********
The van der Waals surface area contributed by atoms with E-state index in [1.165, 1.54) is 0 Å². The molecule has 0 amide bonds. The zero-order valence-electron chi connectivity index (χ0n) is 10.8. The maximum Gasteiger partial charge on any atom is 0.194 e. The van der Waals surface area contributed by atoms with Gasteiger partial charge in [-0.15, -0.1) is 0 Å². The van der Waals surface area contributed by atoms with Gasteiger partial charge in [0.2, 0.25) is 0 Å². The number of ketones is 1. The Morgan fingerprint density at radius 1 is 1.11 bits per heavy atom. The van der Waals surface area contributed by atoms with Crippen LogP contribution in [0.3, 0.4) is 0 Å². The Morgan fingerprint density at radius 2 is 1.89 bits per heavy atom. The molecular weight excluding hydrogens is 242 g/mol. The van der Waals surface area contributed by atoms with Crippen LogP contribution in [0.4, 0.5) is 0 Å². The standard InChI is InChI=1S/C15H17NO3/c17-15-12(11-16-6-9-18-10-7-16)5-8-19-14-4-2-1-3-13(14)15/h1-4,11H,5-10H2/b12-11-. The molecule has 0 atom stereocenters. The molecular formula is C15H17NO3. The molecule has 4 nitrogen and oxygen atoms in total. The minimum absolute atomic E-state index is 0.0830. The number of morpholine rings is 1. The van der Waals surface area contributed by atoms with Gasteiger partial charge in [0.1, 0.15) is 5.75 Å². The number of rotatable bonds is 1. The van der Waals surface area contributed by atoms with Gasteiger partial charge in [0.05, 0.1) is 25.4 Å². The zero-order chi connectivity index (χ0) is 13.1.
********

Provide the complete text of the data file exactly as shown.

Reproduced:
The van der Waals surface area contributed by atoms with E-state index in [1.165, 1.54) is 0 Å². The molecule has 0 amide bonds. The zero-order valence-electron chi connectivity index (χ0n) is 10.8. The maximum Gasteiger partial charge on any atom is 0.194 e. The van der Waals surface area contributed by atoms with Gasteiger partial charge in [-0.15, -0.1) is 0 Å². The van der Waals surface area contributed by atoms with Gasteiger partial charge in [0.2, 0.25) is 0 Å². The number of ketones is 1. The Morgan fingerprint density at radius 1 is 1.11 bits per heavy atom. The van der Waals surface area contributed by atoms with Crippen LogP contribution in [0.3, 0.4) is 0 Å². The Morgan fingerprint density at radius 2 is 1.89 bits per heavy atom. The molecular weight excluding hydrogens is 242 g/mol. The van der Waals surface area contributed by atoms with Crippen LogP contribution in [0.4, 0.5) is 0 Å². The standard InChI is InChI=1S/C15H17NO3/c17-15-12(11-16-6-9-18-10-7-16)5-8-19-14-4-2-1-3-13(14)15/h1-4,11H,5-10H2/b12-11-. The molecule has 0 atom stereocenters. The molecular formula is C15H17NO3. The molecule has 4 nitrogen and oxygen atoms in total. The minimum absolute atomic E-state index is 0.0830. The number of morpholine rings is 1. The van der Waals surface area contributed by atoms with Gasteiger partial charge in [0.1, 0.15) is 5.75 Å². The number of rotatable bonds is 1. The van der Waals surface area contributed by atoms with Gasteiger partial charge in [0.05, 0.1) is 25.4 Å². The zero-order chi connectivity index (χ0) is 13.1.